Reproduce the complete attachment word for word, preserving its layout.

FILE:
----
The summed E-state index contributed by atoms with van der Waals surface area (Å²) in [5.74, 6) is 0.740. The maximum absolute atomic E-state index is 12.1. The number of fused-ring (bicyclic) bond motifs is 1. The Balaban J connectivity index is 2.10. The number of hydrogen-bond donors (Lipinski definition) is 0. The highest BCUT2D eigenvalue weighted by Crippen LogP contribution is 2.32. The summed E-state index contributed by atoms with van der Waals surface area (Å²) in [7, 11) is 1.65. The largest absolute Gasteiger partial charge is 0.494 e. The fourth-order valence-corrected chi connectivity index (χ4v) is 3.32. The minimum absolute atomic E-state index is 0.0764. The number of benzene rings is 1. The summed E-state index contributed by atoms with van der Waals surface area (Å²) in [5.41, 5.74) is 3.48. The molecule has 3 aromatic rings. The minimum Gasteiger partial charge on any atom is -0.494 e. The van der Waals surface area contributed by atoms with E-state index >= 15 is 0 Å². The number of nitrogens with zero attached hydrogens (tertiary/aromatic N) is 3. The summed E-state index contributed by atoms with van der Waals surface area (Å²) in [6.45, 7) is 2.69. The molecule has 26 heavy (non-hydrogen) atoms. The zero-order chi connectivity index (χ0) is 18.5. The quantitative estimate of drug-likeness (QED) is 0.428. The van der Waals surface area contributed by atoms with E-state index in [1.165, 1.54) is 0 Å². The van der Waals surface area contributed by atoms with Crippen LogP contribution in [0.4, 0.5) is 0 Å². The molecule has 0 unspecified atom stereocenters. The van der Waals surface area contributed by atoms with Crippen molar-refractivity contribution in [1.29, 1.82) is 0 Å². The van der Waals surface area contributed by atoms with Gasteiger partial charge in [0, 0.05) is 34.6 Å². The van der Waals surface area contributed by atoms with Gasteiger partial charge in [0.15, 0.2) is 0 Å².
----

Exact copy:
The summed E-state index contributed by atoms with van der Waals surface area (Å²) in [5.74, 6) is 0.740. The maximum absolute atomic E-state index is 12.1. The number of fused-ring (bicyclic) bond motifs is 1. The Balaban J connectivity index is 2.10. The number of hydrogen-bond donors (Lipinski definition) is 0. The highest BCUT2D eigenvalue weighted by Crippen LogP contribution is 2.32. The summed E-state index contributed by atoms with van der Waals surface area (Å²) in [7, 11) is 1.65. The largest absolute Gasteiger partial charge is 0.494 e. The fourth-order valence-corrected chi connectivity index (χ4v) is 3.32. The minimum absolute atomic E-state index is 0.0764. The number of benzene rings is 1. The summed E-state index contributed by atoms with van der Waals surface area (Å²) in [5.41, 5.74) is 3.48. The molecule has 3 aromatic rings. The minimum Gasteiger partial charge on any atom is -0.494 e. The van der Waals surface area contributed by atoms with E-state index >= 15 is 0 Å². The number of nitrogens with zero attached hydrogens (tertiary/aromatic N) is 3. The summed E-state index contributed by atoms with van der Waals surface area (Å²) in [6.45, 7) is 2.69. The molecule has 26 heavy (non-hydrogen) atoms. The zero-order chi connectivity index (χ0) is 18.5. The quantitative estimate of drug-likeness (QED) is 0.428. The van der Waals surface area contributed by atoms with E-state index in [1.165, 1.54) is 0 Å². The van der Waals surface area contributed by atoms with Crippen LogP contribution in [0.4, 0.5) is 0 Å². The molecule has 0 unspecified atom stereocenters. The van der Waals surface area contributed by atoms with Crippen molar-refractivity contribution in [1.29, 1.82) is 0 Å². The van der Waals surface area contributed by atoms with Gasteiger partial charge in [0, 0.05) is 34.6 Å². The van der Waals surface area contributed by atoms with Gasteiger partial charge in [0.15, 0.2) is 0 Å².